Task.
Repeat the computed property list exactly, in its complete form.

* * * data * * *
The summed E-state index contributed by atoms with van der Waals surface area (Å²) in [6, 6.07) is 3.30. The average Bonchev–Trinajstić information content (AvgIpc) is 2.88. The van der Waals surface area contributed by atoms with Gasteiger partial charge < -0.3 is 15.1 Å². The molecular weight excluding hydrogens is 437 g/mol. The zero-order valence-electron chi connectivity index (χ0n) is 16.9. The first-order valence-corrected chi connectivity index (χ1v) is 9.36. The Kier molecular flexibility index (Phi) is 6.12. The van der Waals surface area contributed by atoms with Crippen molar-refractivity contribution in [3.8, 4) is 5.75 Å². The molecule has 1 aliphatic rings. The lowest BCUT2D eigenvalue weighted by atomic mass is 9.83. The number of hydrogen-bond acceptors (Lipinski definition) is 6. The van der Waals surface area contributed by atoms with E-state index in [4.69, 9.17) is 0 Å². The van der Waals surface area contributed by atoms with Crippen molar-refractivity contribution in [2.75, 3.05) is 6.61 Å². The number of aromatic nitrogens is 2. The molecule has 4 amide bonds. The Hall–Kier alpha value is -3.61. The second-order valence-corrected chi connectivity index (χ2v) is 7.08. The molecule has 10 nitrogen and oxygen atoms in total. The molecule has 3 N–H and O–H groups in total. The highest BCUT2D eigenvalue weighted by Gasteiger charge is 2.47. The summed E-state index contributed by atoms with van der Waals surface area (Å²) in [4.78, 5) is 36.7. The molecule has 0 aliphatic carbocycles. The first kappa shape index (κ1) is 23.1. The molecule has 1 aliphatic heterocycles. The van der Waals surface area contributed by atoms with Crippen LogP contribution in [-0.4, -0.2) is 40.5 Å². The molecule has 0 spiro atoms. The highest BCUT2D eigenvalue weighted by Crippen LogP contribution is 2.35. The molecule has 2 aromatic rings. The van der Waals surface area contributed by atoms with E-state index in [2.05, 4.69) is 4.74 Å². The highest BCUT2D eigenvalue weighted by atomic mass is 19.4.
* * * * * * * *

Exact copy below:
The summed E-state index contributed by atoms with van der Waals surface area (Å²) in [6, 6.07) is 3.30. The average Bonchev–Trinajstić information content (AvgIpc) is 2.88. The van der Waals surface area contributed by atoms with Gasteiger partial charge < -0.3 is 15.1 Å². The molecular weight excluding hydrogens is 437 g/mol. The zero-order valence-electron chi connectivity index (χ0n) is 16.9. The first-order valence-corrected chi connectivity index (χ1v) is 9.36. The Kier molecular flexibility index (Phi) is 6.12. The van der Waals surface area contributed by atoms with Crippen molar-refractivity contribution in [3.8, 4) is 5.75 Å². The molecule has 1 aliphatic rings. The lowest BCUT2D eigenvalue weighted by atomic mass is 9.83. The number of hydrogen-bond acceptors (Lipinski definition) is 6. The van der Waals surface area contributed by atoms with E-state index in [4.69, 9.17) is 0 Å². The van der Waals surface area contributed by atoms with Crippen molar-refractivity contribution in [2.75, 3.05) is 6.61 Å². The number of aromatic nitrogens is 2. The molecule has 4 amide bonds. The Hall–Kier alpha value is -3.61. The second-order valence-corrected chi connectivity index (χ2v) is 7.08. The molecule has 10 nitrogen and oxygen atoms in total. The molecule has 3 N–H and O–H groups in total. The highest BCUT2D eigenvalue weighted by Gasteiger charge is 2.47. The summed E-state index contributed by atoms with van der Waals surface area (Å²) in [4.78, 5) is 36.7. The molecule has 0 aliphatic carbocycles. The first kappa shape index (κ1) is 23.1. The molecule has 1 aliphatic heterocycles. The van der Waals surface area contributed by atoms with Crippen LogP contribution in [-0.4, -0.2) is 40.5 Å². The molecule has 0 spiro atoms. The highest BCUT2D eigenvalue weighted by Crippen LogP contribution is 2.35. The molecule has 2 aromatic rings. The van der Waals surface area contributed by atoms with E-state index in [2.05, 4.69) is 4.74 Å². The highest BCUT2D eigenvalue weighted by atomic mass is 19.4.